Make a list of developer stereotypes and caffeine would certainly be involved. Coffee and coding seem to go together. Perhaps that’s why trips to the coffee shop remind me of developers and many EveryDeveloper Weekly emails have included these anecdotes.
It turns out, there’s a lot your local coffee shop can teach you about dev experience: from how options are constructed on a menu, to how newcomers are treated, and even the importance of transparent bagel stock. Your own caffeination deviation can turn into on-the-job research if you know where to look. And you can start with an examination of your regular drink order.
The options at a coffee shop are not complex: Drip, espresso, or tea. Then choose a style, a size, and some optional modifications. Though simple choices, it’s notable that every coffee shop menu provides some pre-arranged drink options. Indeed, even if you have an order that’s not listed, there’s a name for what you want.
You’ll never see a coffee menu like this:
It would be silly to expect you to list out the ingredients for your drink… especially if you haven’t had caffeine yet. Coffee shops prearrange these ingredients into packaged orders that have everything already combined. In other words, they understand your use case and put that in front of you.
So, why do most API docs look like this?
An accurate reference is important (it’s #8 of the 13 developer experience criteria), but it’s an unlikely starting place for developers who need to understand why an API matters. You can’t see this from what is essentially a list of ingredients.
The following are far more effective for initial usage:
- Use cases
- Examples of popular calls
- Sample apps
- The humble getting started tutorial
And yet… the API reference is the classic first piece of documentation. What if we adopted an Amazonian principle of working backwards? Before Amazon creates a new product, they imagine the press release. Well, they don’t just imagine it, they write it. It becomes the beacon for the work to build the product.
Try writing a getting started tutorial (DX criteria #2) for a developer product that is not complete. Perhaps that might inform how it’s built. The worst case is you know a developer would never have to struggle to figure out how the ingredients can be combined. No coffee shop menu—nor API documentation—should just be a list of raw materials. Just as no bagel store should gate-keep the status of their products.
While not a beloved caffeinated drink, bagels go hand-in-hand with a morning cup of joe—and they’re surprisingly related to the dev experience.
The best-rated bagel stores often include long lines where the only thing to do is stare at their signs. At one popular place in Portland, Spielman Bagels, their most visible sign at the front says
WE ARE OUT OF:
and then they add flavors to the board as they run out.
If you go early enough, this sign will be empty. They have every flavor available. It’s easier to keep that board up than take it down in this blank state. While it may seem like a waste, it serves a key purpose.
That empty board is like an API status page (the 7th of the DX criteria) when systems are operational. You want a place to share any downtime or other errors with developers when they happen. In moments of crisis, developers want accurate communication about issues. They want to confirm what their monitors tell them and ensure that you know what’s happening.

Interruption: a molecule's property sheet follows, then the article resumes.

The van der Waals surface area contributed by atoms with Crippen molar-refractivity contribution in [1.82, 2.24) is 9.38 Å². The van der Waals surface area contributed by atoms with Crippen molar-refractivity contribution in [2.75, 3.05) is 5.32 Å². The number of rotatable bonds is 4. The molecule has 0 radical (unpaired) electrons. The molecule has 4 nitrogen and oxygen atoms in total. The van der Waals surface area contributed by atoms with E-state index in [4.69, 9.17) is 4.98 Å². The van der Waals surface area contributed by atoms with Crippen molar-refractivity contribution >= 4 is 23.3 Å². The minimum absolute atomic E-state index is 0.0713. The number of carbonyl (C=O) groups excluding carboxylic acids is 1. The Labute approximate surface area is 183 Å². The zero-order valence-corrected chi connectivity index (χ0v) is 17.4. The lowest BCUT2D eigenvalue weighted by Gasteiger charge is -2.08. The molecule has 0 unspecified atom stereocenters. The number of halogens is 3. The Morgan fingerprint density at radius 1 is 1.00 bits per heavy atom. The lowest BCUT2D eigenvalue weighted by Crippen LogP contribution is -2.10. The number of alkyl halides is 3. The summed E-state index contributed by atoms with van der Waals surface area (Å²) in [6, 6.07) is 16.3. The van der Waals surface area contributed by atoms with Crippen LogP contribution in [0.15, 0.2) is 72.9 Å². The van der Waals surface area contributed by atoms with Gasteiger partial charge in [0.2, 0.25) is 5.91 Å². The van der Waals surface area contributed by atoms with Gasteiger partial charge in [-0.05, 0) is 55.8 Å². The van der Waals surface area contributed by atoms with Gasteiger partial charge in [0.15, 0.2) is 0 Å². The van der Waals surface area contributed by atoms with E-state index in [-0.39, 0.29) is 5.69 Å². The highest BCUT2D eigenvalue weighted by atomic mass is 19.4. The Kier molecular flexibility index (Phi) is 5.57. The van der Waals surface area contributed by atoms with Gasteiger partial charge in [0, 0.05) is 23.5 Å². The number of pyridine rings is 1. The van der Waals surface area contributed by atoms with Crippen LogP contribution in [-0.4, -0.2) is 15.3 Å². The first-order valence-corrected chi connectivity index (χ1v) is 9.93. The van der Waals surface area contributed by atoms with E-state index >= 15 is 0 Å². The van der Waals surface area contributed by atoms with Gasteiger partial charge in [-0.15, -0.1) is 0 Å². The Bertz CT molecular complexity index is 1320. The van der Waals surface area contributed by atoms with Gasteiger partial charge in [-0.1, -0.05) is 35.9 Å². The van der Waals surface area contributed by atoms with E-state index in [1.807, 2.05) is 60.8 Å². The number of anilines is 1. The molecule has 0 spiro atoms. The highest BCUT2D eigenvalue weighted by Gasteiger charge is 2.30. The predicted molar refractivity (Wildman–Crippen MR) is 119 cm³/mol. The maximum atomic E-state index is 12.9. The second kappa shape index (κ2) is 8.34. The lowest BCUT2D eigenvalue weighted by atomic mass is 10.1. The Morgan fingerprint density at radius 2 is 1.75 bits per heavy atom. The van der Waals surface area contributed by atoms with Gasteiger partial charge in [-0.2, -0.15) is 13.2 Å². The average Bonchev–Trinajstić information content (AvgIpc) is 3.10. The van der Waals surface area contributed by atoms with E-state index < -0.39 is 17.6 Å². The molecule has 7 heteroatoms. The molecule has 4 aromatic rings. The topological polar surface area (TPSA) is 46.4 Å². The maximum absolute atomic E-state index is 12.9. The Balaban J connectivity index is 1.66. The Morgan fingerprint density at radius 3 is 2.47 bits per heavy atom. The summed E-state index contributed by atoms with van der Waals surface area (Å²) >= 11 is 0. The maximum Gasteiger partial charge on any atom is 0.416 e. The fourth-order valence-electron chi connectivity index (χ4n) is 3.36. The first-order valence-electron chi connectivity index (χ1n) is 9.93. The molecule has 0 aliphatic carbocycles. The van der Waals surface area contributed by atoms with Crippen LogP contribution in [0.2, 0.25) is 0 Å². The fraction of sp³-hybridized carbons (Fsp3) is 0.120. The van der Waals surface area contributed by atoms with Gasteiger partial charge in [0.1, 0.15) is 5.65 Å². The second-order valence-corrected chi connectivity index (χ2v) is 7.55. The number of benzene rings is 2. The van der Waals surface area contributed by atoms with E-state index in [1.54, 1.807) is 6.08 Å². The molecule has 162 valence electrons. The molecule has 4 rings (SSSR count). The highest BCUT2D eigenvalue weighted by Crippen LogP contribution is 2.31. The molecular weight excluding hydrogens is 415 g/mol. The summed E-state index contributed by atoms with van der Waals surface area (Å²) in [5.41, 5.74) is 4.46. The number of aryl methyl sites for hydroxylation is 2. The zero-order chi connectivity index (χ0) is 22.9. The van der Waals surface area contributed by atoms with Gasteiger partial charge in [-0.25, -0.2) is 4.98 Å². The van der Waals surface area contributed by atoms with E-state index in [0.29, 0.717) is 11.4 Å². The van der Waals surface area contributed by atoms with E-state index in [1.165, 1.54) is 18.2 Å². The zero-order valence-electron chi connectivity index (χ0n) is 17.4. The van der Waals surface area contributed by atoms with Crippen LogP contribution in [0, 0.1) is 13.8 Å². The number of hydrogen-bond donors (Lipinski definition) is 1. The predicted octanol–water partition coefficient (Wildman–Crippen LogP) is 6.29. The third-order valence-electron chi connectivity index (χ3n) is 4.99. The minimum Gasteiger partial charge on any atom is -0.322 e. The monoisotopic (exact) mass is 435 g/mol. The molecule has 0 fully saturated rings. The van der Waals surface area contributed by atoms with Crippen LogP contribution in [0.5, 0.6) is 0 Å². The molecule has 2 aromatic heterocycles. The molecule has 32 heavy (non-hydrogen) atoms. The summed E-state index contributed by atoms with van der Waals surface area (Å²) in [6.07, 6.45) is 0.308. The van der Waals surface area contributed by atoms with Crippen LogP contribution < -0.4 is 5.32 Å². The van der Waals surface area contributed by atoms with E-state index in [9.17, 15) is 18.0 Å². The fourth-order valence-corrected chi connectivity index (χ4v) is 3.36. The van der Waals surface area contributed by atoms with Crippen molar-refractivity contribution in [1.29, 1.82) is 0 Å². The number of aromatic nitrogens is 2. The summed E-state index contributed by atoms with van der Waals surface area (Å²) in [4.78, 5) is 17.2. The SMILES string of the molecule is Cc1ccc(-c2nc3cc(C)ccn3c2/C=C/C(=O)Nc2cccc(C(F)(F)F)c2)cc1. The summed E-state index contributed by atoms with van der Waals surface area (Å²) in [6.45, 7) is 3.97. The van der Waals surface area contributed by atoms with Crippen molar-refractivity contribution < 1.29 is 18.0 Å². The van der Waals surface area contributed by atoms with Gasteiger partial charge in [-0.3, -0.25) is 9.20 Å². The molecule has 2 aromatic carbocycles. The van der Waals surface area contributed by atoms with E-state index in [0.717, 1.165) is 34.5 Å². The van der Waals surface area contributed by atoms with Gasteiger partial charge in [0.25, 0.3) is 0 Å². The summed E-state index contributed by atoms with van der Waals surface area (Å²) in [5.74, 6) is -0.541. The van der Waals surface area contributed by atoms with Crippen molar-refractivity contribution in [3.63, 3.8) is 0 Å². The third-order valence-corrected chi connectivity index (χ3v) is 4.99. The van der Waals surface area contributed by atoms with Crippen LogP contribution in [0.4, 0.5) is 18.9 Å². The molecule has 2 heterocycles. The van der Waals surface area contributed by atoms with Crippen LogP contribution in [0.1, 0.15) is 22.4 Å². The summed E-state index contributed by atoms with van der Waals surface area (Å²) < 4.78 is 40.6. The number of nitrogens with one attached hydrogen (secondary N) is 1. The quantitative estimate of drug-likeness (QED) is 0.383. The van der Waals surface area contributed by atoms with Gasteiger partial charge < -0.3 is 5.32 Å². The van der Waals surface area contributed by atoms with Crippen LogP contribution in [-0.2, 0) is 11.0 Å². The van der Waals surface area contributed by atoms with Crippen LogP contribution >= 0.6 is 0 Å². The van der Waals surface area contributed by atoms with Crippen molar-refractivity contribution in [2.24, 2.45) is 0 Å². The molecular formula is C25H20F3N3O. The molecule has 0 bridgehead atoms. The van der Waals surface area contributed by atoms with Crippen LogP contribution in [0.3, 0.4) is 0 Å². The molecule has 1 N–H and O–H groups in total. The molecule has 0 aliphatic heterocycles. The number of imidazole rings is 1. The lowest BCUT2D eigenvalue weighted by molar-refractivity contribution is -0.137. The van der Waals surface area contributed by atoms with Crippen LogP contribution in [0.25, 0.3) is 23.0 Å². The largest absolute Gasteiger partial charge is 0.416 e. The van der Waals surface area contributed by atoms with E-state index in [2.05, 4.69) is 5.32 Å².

Assuming your service is reliable, that status page will nearly always show the system as available—the equivalent of Spielman starting the day with full buckets of bagels.
That sign at the bagel shop is important, even at the beginning of the day. It tells people that this isn’t the sort of place that will let you stand in a line to find out your favorite bagel is sold out.
Your status page isn’t just to show downtime. It tells developers you’re the sort of company that is transparent about service interruptions. You’re prepared to give them the details they’ll need in those frustrating moments of downtime. And you’ll never forget these factors in developer experience if you frequently look at your API like it’s the first time.
You can’t deny the “curse of knowledge” is real. For example, let’s say there was a pandemic that caused coffee shops to shut down indoor operations. Instead of their usual calm and orderly service, you were forced to wait for your caffeine in a long line going down the block. As a regular, you want to declare your order, get your drink, and go. But the person in front of you, after a 10-15 minute wait in line, doesn’t know what to order. You might have to stop yourself from yelling SIR, THIS IS A COFFEE SHOP! IT’S NOT THAT HARD!
But the makeshift window service was set up for regulars, which means the inside menu isn’t visible from the sidewalk. How can first-time visitors be expected to know? This empathy is hard before your first coffee of the day. And even with caffeine it’s easy to forget what a first-time visitor to your developer site experiences.
If you’re only providing developers a list of ingredients and you lack a status page, what other “facepalm moments” are you missing with your developer experience?
Do you have:
- Libraries in popular languages (#1)
- A self-serve option (#3)
- A clear pricing page (#4)
- A free tier or trial (#5)
- An obvious place for questions (#6)
How can you put yourself in the mindset of someone visiting for the first time?
We’ve shared numbers 1-8 of the 13 dev experience criteria. Read more about how developer experience impacts the entire journey. And if you’re struggling to see with fresh eyes, our well-caffeinated team can help quantify how you measure up against an ideal developer experience.